Medicare for all???

Discussion in 'Political Opinions & Beliefs' started by RodB, Feb 14, 2020.

  1. mitchscove

    mitchscove Well-Known Member Donor

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    For every drug, there's an optimum plan. The problem is when you are healthy. Then you select the cheapest plan. Otherwise, you select the plan that covers your drug with minimum or no copay. I think it's called Tier 1. Talk to a pro. I am not charged my agent.
     
  2. RodB

    RodB Well-Known Member Past Donor

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    Yeah, maybe. You know it takes days to analyze Medicare D plans and even that will be less than 100% complete.
     
  3. Lucifer

    Lucifer Well-Known Member

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    Use Medicare.gov to shop and compare plans based upon the medications you are taking.

    No healthcare plan will cover 100%, not under our current system. It is for this reason why this debate is going on. People are tired of all these rules and restrictions of which many do not understand until it is them who is the subject.
     
  4. RodB

    RodB Well-Known Member Past Donor

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    I didn't mean finding 100% coverage. I meant just analyzing 100% of all plans.

    Not important but my situation is unique and different. I am an IBM retiree and I have to buy medical coverage through an outfit called Via Benefits so can't purchase all plans otherwise available on the market.
     
  5. WillReadmore

    WillReadmore Well-Known Member

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    I haven't watched the details that closely.

    The thing is, the president doesn't get to write the plan. Congress does. Obama certainly did not write "Obamacare". Even the fundamental fact that it's based on for profit insurance is something he didn't want.

    So, comparing the details of the various candidates hits me as pretty much a pure campaign issue - not worthless, as it can detect whether the candidate has given it serious thought and knows healthcare issues.
     
  6. Lil Mike

    Lil Mike Well-Known Member

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    Bernie's version makes private health insurance illegal. There will be no supplemental insurance.
     
    Last edited: Feb 20, 2020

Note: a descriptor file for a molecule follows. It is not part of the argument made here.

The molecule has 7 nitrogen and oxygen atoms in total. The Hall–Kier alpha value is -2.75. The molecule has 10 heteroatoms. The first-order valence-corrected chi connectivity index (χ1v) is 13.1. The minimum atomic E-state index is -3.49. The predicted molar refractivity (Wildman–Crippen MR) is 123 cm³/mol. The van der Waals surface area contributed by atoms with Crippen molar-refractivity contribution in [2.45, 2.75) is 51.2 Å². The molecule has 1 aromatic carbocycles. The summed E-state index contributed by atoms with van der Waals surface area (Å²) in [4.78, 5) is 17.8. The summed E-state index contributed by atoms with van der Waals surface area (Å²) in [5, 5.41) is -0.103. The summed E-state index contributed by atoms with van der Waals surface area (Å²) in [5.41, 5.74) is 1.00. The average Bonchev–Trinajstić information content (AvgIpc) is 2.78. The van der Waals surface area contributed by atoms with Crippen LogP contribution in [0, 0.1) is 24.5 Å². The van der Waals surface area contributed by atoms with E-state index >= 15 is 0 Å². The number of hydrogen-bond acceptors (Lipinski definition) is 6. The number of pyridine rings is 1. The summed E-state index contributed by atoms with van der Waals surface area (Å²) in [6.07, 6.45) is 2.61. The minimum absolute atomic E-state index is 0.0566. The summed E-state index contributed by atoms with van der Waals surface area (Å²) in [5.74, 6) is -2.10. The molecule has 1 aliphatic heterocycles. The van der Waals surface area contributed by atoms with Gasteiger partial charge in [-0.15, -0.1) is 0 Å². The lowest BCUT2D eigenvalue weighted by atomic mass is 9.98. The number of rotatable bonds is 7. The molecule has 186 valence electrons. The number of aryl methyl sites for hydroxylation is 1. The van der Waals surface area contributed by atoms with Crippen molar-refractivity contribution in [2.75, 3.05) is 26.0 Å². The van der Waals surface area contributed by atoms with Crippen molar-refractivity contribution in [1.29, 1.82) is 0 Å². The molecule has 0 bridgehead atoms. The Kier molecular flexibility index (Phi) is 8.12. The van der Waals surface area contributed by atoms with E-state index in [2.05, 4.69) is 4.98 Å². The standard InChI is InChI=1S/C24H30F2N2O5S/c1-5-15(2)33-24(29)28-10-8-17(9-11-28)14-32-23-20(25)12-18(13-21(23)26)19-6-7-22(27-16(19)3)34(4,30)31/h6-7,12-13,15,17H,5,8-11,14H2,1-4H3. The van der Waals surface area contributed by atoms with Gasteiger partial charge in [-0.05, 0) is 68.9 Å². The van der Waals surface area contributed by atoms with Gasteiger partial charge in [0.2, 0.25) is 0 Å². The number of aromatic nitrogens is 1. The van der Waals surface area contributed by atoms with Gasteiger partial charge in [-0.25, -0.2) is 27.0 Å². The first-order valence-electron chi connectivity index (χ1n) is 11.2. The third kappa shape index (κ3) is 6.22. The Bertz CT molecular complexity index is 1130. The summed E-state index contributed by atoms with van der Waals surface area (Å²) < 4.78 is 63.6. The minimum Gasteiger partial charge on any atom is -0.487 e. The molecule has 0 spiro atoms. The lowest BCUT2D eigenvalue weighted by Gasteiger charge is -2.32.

7. Lucifer

    Lucifer Well-Known Member

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    We live in a capitalist system. There will always be supplemental policies for whoever wants it.

    I'm actually surprised to hear that he wants to include dental and vision too. Generally speaking, those aren't considered as critical.
     
    Last edited: Feb 20, 2020
  8. Lil Mike

    Lil Mike Well-Known Member

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    Maybe you should read Bernie's plan. You don't seem well informed.
     
  9. Lucifer

    Lucifer Well-Known Member

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    Give me the page number.

    By the very definition of supplement, it either completes or enhances something. Bernie may say the plan is complete on its own, but maybe you want to have dental implants, or breast augmentation, or whatever. Those are not medically necessary, but if you want to pay extra to get those services, I seriously doubt that Bernie's plan would prevent you from purchasing one.
     
  10. ronv

    ronv Well-Known Member

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    Thanks for the info. It's been interesting.
     
  11. Lil Mike

    Lil Mike Well-Known Member

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    For the life of me, I cannot understand why relatively well known policy facts seem to be total secrets to the left. It's not like this information is only available on secret conservative websites, this was in the New York Times. If you can't bother to educate yourselves on public policy, it's a mystery to me why are are arguing about it on a political forum.

    Medicare for All Would Abolish Private Insurance. ‘There’s No Precedent in American History.’
     
  12. doombug

    doombug Well-Known Member

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    Well he cannot call it what it actually is: Screwing Taxpayers Without Lube.

    Voters might not buy into it.
     
  13. Lucifer

    Lucifer Well-Known Member

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    I read your link and it doesn't mention one iota about supplement plans. In fact, that article clearly explains all the dilemmas that would need to be worked out.

    For the record, once again I repeat, I am not onboard with Medicare for all being implemented as rapidly as is being suggested by the Sander's campaign. I believe we need to begin with what we've got now with the ACA and improve on it rather than ditching everything. I still think we're about 10 years away from implementing a true single payer system, and more than likely it will include the existing insurance carriers.